CGI Python

Automated Rendering


While working together with Prompto, my biggest task was generating a Blender scene from an Unreal level. Even though both software packages know the same abstract concepts like light, materials and objects, the implementations were very different. I had to reverse engineer the Unreal level to its core in order to rebuild it from scratch in Blender due to the many differences in the underlying applications.

I designed and implemented this whole data flow pipeline closely together with the creators of the original levels. This allowed me to identify use and edge cases more easily.

Once this data pipeline was set up, a lot of opportunities arose to build on top of what we had created. One of the ideas that came out of a whiteboard session was automated rendering. ( Another was automated shapespark scene generation )

Examining the problem

A key feature that Prompto offers to its clients is 360 images. Equirectangular images to whoever is more familiar with rendering. For the others, it’s basically an image that is mapping a 3D environment to a 2D image, but still allows the user to look around. I can’t embed any examples in this blog post, but this is what it looks like before processing.

image found online (

You can see it in action by downloading the above image & importing it in this website.

While using Unreal and the Prompto Application, we could easily generate these, but the quality was rather low. Both programs use baked light maps and no path / ray tracing. This is great for real-time feedback, but it does lack quality. This quality could be increased drastically using Blender.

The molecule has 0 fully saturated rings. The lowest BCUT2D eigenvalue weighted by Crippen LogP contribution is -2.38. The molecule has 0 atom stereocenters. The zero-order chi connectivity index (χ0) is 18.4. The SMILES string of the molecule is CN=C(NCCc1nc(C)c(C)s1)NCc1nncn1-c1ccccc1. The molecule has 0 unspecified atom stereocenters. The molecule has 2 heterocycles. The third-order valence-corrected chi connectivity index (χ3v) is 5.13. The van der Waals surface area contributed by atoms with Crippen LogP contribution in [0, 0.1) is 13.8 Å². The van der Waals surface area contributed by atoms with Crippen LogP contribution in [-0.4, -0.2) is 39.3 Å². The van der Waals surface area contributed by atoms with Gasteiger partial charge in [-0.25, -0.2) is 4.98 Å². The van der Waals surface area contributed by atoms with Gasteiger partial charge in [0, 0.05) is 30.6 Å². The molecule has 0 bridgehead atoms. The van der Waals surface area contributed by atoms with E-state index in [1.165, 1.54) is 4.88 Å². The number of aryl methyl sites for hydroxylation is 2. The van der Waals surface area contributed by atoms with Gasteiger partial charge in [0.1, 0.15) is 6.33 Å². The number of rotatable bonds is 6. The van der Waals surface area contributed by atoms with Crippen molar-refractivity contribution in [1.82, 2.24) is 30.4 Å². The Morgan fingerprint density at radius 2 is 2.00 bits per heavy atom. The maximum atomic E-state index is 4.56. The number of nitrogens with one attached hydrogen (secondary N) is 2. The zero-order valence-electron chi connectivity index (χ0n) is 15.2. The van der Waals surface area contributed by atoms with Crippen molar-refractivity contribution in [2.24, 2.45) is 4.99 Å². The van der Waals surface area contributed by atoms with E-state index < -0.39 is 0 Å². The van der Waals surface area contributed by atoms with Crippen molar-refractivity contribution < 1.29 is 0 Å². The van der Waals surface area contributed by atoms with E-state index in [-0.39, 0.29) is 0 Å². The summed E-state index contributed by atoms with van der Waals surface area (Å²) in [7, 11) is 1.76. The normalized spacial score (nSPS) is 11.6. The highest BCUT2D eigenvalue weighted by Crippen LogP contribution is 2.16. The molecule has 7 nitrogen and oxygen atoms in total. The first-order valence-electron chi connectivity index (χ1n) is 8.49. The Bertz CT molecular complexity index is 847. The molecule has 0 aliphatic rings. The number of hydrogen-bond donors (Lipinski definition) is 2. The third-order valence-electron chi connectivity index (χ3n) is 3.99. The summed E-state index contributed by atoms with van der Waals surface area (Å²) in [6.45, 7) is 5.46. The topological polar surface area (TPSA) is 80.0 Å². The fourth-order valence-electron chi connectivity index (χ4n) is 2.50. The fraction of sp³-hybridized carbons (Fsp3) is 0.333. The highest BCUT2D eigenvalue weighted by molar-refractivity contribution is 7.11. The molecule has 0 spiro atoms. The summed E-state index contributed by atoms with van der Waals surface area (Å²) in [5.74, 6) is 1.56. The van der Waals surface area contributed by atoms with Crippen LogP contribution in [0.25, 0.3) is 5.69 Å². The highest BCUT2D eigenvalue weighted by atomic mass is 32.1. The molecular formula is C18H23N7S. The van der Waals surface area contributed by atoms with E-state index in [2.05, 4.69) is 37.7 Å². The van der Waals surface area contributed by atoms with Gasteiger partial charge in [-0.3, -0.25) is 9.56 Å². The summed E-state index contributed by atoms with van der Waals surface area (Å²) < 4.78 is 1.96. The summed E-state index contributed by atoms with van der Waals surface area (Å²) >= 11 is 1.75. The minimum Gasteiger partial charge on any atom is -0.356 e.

Solving the problem

Inside Blender, we could take advantage of the built in render engine Cycles. It supports equirectangular and panoramic image output out of the box, so setting this up was quite straight forward. All I had to do was export a bunch of transformation matrices to disk and read those in in Blender in the same script, or at least chained together et voilà.

Equirectangular image generated in Blender

You can see it in action by downloading the above image & importing it in this website.

Blender offers some nice CLI tools which made the process of booting the program and running custom logic very streamlined. I was able to set this up to run in the background without much hassle. I did expose a terminal window to keep track of the status, adding to the usability and overal experience.

In order to distribute the workload, I figured to use a single camera and animate it over time. The amount of 360 spots was used to set the frame range and the transformation matrices were used to generate keyframes. This animated sequence was then rendered to disk, and could be broken up using different machines. After this process had finished, I ran some logic to rename the images based on their frame number and corresponding 360 spot location in the Unreal level.


This all happened very modularly. A change in Unreal would ripple all the way through to the final output, without needing to do any manual labor other than pressing the initiate button.

Afterwards, I added regular 2D renders to the system as well. For this, I was unable to benifit from the method described above. Due to changing aspect ratios I could not use the same camera and render a sequence. This a parameter that can not be animated. I could, however, submit individual batch jobs for each frame to the farm, allowing us to still distribute the load and get faster feedback. Another added complexity to 2D render cameras was field of view and rotation. By including these parameters, I could match the framing and perspective exactly, making this a very valuable tool to the team.

If you would like to know more about this project, please contact me and we can talk about it in more detail.

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